Tom Junod is not a player.
Jim (Timbuktoo): 5x5 roto dyanasty league. Recent trade was Fielder/Cashner/Jose Castillo for Cano and Brandon McCarthy. Which side wins?
Sam Miller: Jose Castillo the former Pirate? Last played in the big leagues in 2008, now in the Mexican League? The Cano side wins. If Castillo is actually somebody I'm not thinking of who is valuable, then I'd reconsider. Maybe.
Free_AEC (New Jersey): Baseball writers seem endlessly interested in writing about things like WAR, but there is no salary cap in MLB. It's the team ownership group that determines more than anything else whether a team will succeed and for how long. Have you ever come across an article that deeply analyzed the curious more than four decades long non-competition between the Phillies and Mets? They even completed a major trade with one another in 1989 swapping Lenny Dykstra and Juan Samuel. By some amazing coincidence the Mets and Phillies always pass one another in the standings, one on the way up, the other on the way down. Before the new caps on draft spending, for any ten year period both teams were at the bottom of the game in spending. It sure helps keep salaries in MLB from rising when two of the largest market teams in MLB refuse to compete with one another. Oh I know, the Wilpons claim they have some financial problems that have prevented them from competing with the Phillies. John Gotti claimed he sold plumbing parts for a living. Where are the financial statements to prove the claim? The Mets revenues have to dwarf the Brewers and Reds, but look at the payrolls.
Sam Miller: And now the chat interface wants me to type and submit an answer.
Jim (Timbuktoo): Jose Castillo the international signing of the rays last year... Venezuelan LHP, sits mid 90s...
Sam Miller: Thank you! Still like the Cano side.
Cole (St. Louis): Who's the better prospect: Avisail Garcia or Marcell Ozuna? Which one has a better chance at becoming an all-star in the big leagues? Thanks!
Sam Miller: They're the same. Obviously they're not really, but there is no known data to suggest we know one way or the other. (Those are the worst kind of answers but they're my favorite.) If I had to pick I'd pick Ozuna because I was tweeting jokes at Garcia's expense during the postseason last year and so I'd like those tweets not to look hysterically misguided ever.
R.A. Wagman (Toronto): Sam - who'd you rather have? Anibal Sanchez or Trevor Bauer? For next year? For next three years? For next six years? Thanks.
Sam Miller: Sanchez for all. The weird paradox is that Bauer *should* have the better long-term outlook because he's young and has upside and he might actually win three Cy Youngs. But the further out you go the more makeup matters, and the more disappointing Bauer starts to look.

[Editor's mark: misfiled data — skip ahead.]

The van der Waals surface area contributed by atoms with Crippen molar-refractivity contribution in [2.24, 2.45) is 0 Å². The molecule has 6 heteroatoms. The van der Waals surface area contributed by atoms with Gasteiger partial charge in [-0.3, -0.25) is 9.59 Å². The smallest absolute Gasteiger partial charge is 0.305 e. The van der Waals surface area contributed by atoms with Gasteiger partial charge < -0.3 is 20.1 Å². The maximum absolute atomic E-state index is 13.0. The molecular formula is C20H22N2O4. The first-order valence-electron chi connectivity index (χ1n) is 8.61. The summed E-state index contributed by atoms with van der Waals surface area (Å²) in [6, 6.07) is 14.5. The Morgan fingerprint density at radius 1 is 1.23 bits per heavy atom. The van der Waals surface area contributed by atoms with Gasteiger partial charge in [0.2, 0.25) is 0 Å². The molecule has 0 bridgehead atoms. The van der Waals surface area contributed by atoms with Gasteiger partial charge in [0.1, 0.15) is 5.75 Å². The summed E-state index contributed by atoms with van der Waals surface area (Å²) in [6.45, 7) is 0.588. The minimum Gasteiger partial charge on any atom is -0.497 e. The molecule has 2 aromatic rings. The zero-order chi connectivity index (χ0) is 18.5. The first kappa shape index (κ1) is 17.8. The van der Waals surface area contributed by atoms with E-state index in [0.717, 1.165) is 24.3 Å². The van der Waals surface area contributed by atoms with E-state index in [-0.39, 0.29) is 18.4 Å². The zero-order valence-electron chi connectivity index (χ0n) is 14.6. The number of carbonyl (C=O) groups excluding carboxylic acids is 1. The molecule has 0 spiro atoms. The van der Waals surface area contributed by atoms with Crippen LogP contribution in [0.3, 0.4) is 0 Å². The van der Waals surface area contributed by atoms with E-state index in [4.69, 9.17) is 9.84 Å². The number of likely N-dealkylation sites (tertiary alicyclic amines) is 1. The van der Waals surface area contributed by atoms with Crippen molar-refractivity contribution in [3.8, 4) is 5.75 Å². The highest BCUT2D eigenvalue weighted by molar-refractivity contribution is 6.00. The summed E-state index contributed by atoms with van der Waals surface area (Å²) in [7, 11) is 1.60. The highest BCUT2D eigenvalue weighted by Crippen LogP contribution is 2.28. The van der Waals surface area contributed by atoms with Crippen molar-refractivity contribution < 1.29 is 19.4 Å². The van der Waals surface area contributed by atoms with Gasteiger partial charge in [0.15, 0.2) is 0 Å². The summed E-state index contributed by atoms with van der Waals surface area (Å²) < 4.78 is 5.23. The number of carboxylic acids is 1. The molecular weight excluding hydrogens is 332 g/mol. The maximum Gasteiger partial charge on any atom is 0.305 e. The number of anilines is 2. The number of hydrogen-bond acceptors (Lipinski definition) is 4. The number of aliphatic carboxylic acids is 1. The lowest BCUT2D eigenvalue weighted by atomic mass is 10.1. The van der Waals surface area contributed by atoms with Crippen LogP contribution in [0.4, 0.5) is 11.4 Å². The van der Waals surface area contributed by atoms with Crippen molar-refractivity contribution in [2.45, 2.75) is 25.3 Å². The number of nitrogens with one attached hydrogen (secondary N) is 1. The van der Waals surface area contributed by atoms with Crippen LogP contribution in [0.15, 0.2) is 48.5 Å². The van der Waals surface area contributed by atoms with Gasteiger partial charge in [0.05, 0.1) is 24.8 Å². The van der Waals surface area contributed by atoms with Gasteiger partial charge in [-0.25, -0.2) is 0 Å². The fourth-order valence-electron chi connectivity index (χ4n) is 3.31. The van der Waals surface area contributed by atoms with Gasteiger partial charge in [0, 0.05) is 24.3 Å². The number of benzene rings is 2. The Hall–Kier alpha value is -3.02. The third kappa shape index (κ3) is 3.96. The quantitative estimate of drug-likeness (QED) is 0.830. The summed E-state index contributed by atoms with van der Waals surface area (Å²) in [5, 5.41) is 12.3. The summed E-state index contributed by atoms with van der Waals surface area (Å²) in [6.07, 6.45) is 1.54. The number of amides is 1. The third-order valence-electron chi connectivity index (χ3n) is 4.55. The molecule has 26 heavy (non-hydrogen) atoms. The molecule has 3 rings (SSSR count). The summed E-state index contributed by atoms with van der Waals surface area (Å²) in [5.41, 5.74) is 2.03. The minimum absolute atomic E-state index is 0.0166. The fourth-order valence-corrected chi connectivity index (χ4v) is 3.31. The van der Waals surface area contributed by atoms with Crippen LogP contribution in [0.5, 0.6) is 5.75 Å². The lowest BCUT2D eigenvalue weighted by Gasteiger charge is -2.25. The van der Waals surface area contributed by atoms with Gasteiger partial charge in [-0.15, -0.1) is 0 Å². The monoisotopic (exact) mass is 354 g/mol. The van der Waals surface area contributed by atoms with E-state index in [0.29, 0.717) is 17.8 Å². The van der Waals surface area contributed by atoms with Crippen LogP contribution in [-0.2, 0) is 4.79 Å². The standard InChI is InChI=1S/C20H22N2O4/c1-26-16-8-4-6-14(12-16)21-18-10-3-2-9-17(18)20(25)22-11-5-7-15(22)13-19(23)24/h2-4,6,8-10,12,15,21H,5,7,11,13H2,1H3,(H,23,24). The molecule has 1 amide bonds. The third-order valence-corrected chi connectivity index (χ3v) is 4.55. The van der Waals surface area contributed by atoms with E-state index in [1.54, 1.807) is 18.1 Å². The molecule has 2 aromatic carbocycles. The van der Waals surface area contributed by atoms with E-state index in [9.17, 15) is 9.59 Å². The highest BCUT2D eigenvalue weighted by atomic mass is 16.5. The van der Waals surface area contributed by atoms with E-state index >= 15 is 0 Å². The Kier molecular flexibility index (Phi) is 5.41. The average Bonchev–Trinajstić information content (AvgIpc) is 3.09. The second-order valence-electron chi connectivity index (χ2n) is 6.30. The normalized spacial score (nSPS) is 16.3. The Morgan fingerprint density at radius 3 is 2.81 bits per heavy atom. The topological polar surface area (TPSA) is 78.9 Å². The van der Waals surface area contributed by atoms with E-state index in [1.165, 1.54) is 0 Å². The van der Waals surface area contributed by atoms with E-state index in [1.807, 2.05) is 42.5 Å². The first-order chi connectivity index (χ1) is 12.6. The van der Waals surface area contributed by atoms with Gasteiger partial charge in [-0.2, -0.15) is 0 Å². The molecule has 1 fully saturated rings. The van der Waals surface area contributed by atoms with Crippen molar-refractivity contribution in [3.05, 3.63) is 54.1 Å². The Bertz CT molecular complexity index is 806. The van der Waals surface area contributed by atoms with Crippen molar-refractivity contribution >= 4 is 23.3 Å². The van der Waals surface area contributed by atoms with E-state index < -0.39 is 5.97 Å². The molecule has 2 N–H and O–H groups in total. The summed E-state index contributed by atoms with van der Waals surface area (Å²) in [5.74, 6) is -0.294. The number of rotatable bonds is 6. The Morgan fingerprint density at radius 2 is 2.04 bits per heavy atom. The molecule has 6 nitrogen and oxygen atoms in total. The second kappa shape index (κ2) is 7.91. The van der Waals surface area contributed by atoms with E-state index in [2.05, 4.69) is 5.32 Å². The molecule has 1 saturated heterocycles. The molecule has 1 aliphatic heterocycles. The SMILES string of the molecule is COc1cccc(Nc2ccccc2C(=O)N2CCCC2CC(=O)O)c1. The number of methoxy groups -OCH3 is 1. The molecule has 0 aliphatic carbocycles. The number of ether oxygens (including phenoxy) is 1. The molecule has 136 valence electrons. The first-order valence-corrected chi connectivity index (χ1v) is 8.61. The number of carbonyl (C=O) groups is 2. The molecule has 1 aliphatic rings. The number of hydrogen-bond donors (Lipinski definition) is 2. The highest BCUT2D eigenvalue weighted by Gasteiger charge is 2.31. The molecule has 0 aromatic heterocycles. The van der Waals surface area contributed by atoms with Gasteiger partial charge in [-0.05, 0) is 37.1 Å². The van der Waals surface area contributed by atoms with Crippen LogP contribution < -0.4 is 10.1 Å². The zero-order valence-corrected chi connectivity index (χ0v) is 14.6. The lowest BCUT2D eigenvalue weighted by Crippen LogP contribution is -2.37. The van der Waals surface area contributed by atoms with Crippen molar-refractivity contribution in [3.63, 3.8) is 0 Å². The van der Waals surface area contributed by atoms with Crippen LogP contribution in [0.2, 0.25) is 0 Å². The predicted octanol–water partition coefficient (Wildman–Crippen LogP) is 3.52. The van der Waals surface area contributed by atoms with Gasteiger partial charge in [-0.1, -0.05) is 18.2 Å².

Fred (LA): % chance Brandon League stays closer all year?
Sam Miller: I wonder what the minimum is for this question. Incumbency is so important, after all; if Clay Hensley were the declared closer going into Opening Day, how often would HE be the closer all year? That's the floor. I'd guess 12 percent is the floor. Maybe 6 percent, maybe 18 percent. Somewhere between 6 and 18 percent.
League: 24 percent. Not a pitcher I like much.
Cris E (St Paul, MN): If we're going all "Hyde Park No Questions Just Answers" I'd like to offer If the NFL had guaranteed contracts they'd be treating head injuries quite a bit differently.
Sam Miller: I think they'd be treating leg/knee/back/etc injuries differently. I'm not totally sure they'd treat head injuries differently.
briangilespopsup (San Jose): Let's say the Giants win the World Series again. Three championships in four years means they will get a paragraph in the book of baseball, probably in the chapter on the post-steroid era. We know what the 30-second elevator story is on other teams who've won multiple championships in a small period of time, but how will that paragraph describe a Giants team that really wasn't dominant at anything?
Sam Miller: They might go down as a Chemistry Narrative, but they're really a story of converting first-round picks into stars and being extremely nimble with small-dollar moves. Lincecum/Posey/Bummer might be the best three-year run of top picks by one team in history.
Alex (Chicago): Does Tony Campana have any upside? He is terrible, right?
Sam Miller: At baseball, yes
(though not useless)
Rajeev (NYC): How would you rank these four guys as SP-depth (and upside value) in an AL Scoresheet league: Ubaldo, Buchholz, Porcello, Masterson?
Sam Miller: Masterson, Buchholz, Porcello, Ubaldo
doog7642 (Blaine, MN): Dynasty points league in its 14th year. I'm regularly competitive. I was likely to lose Greinke in free agency at the end of the year, and moved him for a prospect package of Trevor Rosenthal, Fried, Vogelbach, Quinn, and A. Mondesi. Would you have done it or kept Greinke and gambled that the flag would fly forever?
Sam Miller: You did well
Jon (Arlington): Who is your favorite ball player that you will never own on a fantasy team? I personally love Brendan Ryan because of his humor and how under appreciated he is.
Sam Miller: Ryan Hanigan might actually be my favorite active player after Bourjos, and I'd never own him on a fantasy team, so
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Sam Miller: Good stuff. /favorite
johnpatrickbail (Washington, DC): With the Mariners trading Mike Carp, what are your thoughts on Justin Smoak? Any indication from what you're seeing/reading that he could break out any time soon?